My phone’s got wet - what should I do?

My phone’s got wet – what should I do?

Water can appear from the most unexpected places.

From water-and-light shows through to plumbing emergencies, it’s easy to find yourself caught in a shower which didn’t originate in the clouds.

This is bad news for many smartphones, which aren’t always designed to withstand falling into the sea while their owners try to take a beach selfie, or dropped into a toilet.

However, while we’ve all laughed at tales of handsets being fished out of dubious places, a wet smartphone is no laughing matter when it’s your own device.

Keeping a sense of perspective

To begin with, it’s important to slay a few myths.

No, your handset won’t automatically stop working if it falls in the sink while you’re washing your hair.

Yes, you can answer a call during a downpour without the device conking out.

And no, applying a protective case or screen cover won’t weaken its resistance to water. In many cases, these additional barriers provide extra protection.

However, it’s equally important not to feel complacent, especially since waterproofing and water resistance are very different things.

IP67 protection only supports immersion to a depth of one metre, which renders it unsuitable for use in swimming pools or even many hot tubs.

Indeed, adverts showing people taking underwater selfies have been banned by the UK’s advertising authorities for misleadingly suggesting devices can cope with chlorine and salt.

And handsets with an IP68 rating are only protected against freshwater – not against corrosive seawater, malty beer or even a freshly-brewed cup of tea.

So what should I do?

Assuming your wet smartphone is a result of relatively brief exposure to pH-neutral water, these are the steps you should take:

  1. Prevent further exposure. That’s easier said than done in a torrential downpour while wearing summer clothes, but if possible, stop the handset from getting any wetter.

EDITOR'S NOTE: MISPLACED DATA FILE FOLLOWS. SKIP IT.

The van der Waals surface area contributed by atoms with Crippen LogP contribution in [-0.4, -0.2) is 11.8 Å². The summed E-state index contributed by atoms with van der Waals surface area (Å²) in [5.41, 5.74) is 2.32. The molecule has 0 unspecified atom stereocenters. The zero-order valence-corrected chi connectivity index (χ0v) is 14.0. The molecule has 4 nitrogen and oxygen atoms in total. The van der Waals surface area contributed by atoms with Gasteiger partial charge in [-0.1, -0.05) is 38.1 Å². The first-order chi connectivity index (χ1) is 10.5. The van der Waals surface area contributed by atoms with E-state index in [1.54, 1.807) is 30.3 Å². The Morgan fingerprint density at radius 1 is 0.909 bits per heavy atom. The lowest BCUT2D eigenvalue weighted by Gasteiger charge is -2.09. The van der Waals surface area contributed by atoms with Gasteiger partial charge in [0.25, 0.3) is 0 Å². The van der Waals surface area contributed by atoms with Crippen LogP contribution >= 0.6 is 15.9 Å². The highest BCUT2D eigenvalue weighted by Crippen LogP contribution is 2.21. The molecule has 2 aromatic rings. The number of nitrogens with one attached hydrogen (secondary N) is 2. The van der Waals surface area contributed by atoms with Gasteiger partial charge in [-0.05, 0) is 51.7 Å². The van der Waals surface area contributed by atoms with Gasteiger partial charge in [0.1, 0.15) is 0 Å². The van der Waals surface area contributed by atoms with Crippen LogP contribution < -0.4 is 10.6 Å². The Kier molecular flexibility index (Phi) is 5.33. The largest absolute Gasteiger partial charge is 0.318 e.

2. Turn it off. This is essential for preventing components short-circuiting while they’re waterlogged. If you can, avoid pressing the off button and simply pull out the battery.
  3. Remove any internal parts. Apple devices tend to be sealed units, but Android phones often support the removal of microSD cards and other components.
  4. Check the water damage indicator. This is a small white window, usually located inside the battery or SIM tray. If it’s pink or red, your phone has sustained water damage.
  5. Detach any plastic cases, screen protectors and cables, setting them aside. These will dry naturally and shouldn’t need further attention.
  6. Extract the SIM card and place it somewhere safe. It’s amazing how easy it is to lose that little plastic tab, storing phone numbers you’d never remember.
  7. Place everything on kitchen roll to absorb surface water. Gently pat down all six sides of the handset and every component you’ve managed to remove.
  8. Place the phone in a polythene bag or plastic tub, add silica gel, seal the tub and leave for 48 hours. Silica is renowned for its absorption qualities, pulling moisture out of the handset.
  9. Replace components, turn it on, test various apps and ensure it can still take pictures and make calls.

Anything I should avoid?

There are plenty of things you shouldn’t do with a wet smartphone.

Burying it in rice can cause starch to form, sticking to the handset and causing problems. If you don’t have any silica, wrap the phone in kitchen roll before adding rice and sealing it up.

Never blast it with a hairdryer or pop it in the freezer, since temperature extremes can ruin the sensitive components inside.

Don’t use compressed air to flush water out of ports – you’re more likely to force it further in.

Don’t try to extract moisture by sticking tissue or toilet roll inside exposed ports – they could disintegrate and remain stuck inside.

Don’t charge it until it’s fully dried out, since water and electricity aren’t the best of friends.

And never, ever attempt to cure a soggy smartphone by putting it in the microwave. It’ll be ruined within seconds, and probably catch fire inside a minute.

Back To Top